The stage for a bitter confrontation with conservative legislators was set yesterday when the chairman of the Congress, Ruslan Khasbulatov, rejected Mr Yeltsin's latest proposals for ending a paralysing feud over power-sharing between the executive and legislative branches.
'This is not something to be taken seriously,' said Mr Khasbulatov, who also heads Russia's smaller standing parliament, the Supreme Soviet, 'It is some kind of game.'
He was speaking in response to a six-point draft law put forward by President Yeltsin on Sunday to delineate clearly the division of power. But even Mr Yeltsin acknowledged that the document had little chance of being accepted and vowed to press ahead with a constitutional referendum on 11 April.
Whether the referendum can be held, however, will depend on today's Congress, which is dominated by conservatives elected under Communism in 1990 but which, apart from a general dislike of free-market reform, is itself divided into more than a dozen feuding factions. Congress agreed to the poll at its last session in December but is now threatening to renege on the deal.
Despite months of haggling, there is still agreement on what, if any, questions should be put to voters. Mr Yeltsin has put forward four of his own but the Supreme Soviet yesterday refused to approve them, leaving a final decision to Congress.
While the dispute between President Yeltsin and Mr Khasbulatov revolves around often arcane points of constitutional law that have left most Russians baffled, the real fight is over who should have ultimate power and the course of economic reform. Both the President and Mr Khasbulatov have veered between doom-laden bluster and pleas for compromise.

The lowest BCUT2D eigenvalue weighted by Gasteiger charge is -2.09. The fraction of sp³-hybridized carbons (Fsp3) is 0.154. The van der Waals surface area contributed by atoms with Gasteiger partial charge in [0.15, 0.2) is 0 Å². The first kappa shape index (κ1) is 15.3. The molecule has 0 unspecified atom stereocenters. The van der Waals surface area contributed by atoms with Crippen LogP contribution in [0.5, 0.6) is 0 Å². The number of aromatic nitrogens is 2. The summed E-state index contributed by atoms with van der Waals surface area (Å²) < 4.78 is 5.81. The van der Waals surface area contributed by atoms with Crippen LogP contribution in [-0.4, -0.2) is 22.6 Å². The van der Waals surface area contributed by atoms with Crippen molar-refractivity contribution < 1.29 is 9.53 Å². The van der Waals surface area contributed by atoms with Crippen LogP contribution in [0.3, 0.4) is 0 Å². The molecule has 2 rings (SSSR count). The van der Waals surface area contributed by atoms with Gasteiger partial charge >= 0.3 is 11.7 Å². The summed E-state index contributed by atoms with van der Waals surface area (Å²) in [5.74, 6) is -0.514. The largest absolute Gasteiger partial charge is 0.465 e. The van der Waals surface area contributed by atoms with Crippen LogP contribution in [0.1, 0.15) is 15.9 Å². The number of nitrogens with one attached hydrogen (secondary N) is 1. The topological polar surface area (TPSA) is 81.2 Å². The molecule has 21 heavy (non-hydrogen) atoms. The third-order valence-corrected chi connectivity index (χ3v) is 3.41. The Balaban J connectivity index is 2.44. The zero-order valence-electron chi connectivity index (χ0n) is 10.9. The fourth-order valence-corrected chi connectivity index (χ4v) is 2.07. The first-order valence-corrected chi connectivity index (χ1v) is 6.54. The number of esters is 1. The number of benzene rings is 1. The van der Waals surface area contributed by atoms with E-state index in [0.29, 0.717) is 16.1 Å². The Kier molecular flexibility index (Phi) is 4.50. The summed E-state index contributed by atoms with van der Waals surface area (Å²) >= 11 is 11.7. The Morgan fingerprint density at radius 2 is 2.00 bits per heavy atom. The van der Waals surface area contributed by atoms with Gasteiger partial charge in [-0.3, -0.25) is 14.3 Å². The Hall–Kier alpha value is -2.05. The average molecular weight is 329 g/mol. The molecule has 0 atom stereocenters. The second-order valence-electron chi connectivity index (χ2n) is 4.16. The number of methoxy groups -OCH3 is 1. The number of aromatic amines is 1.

The most extreme scenarios for today's Congress range from an attempt to impeach President Yeltsin to a declaration of emergency rule by the President. A more likely outcome, however, is a continuation of the muddle that has sapped the President's authority and played into the hands of an extremist alliance made up of hardline nationalists and former Communists.
Public disillusion with mainstream politics is growing deeper by the day, and there are growing calls for a strong hand to restore order.
To try and calm concern about any possible coup attempt, the Defence Minister, Pavel Grachev, has said that no Moscow military units will be placed on alert during the Congress and he has promised to keep the armed forces out of politics.
It is a measure of just how uncertain Russian politics has become that what was supposed to have been the centrepiece of the Congress session - a compromise power-sharing accord promised by Mr Yeltsin and Mr Khasbulatov last month - does not even exist. The two men set up a commission to reach a deal but, like everything else, it quickly became buried in a morass of public polemics and back-room bickering.
Instead of merely endorsing an agreed deal between itself and the President as originally intended, the Congress must now come with its own solution, a prospect that, if past sessions are anything to go by, promises uproarious, even violent debate.
President Yeltsin last week threatened an unspecified 'final option' if the constitutional dispute dragged on. Army generals were reported to have demanded 'decisive action' to end the dispute. Similar, if slightly less extreme, sabre-rattling preceded the December session of Congress, which humiliated Mr Yeltsin by forcing him to dump his prime minister, Yegor Gaidar.
Russia's liberal Foreign Minister, Andrei Kozyrev, whose dismissal has been demanded for months by conservatives, continued the drum-roll of grim warnings yesterday, saying that Russia faced 'chaos and civil confrontation' if a deal was not reached.
Mr Yeltsin, however, backed away from previous threats. 'I still keep alive the hope that accord can be found. We are open to any proposals and do not insist on any particular one,' he told regional leaders in Moscow. 'The most difficult economic reforms have been going for more than a year . . . In these conditions any confrontation could have the most disastrous results.'
President Yeltsin remains far more popular than Mr Khasbulatov, or either the Supreme Soviet or its parent body, the Congress. But the approval rating for his policies has slipped to less than 30 per cent, according to a recent poll in Izvestia newspaper. The same poll revealed deep apathy, with 46 per cent of Moscow residents saying they definitely would not vote in a referendum if it is ever held. And interest is certainly far weaker outside the capital.Reuse content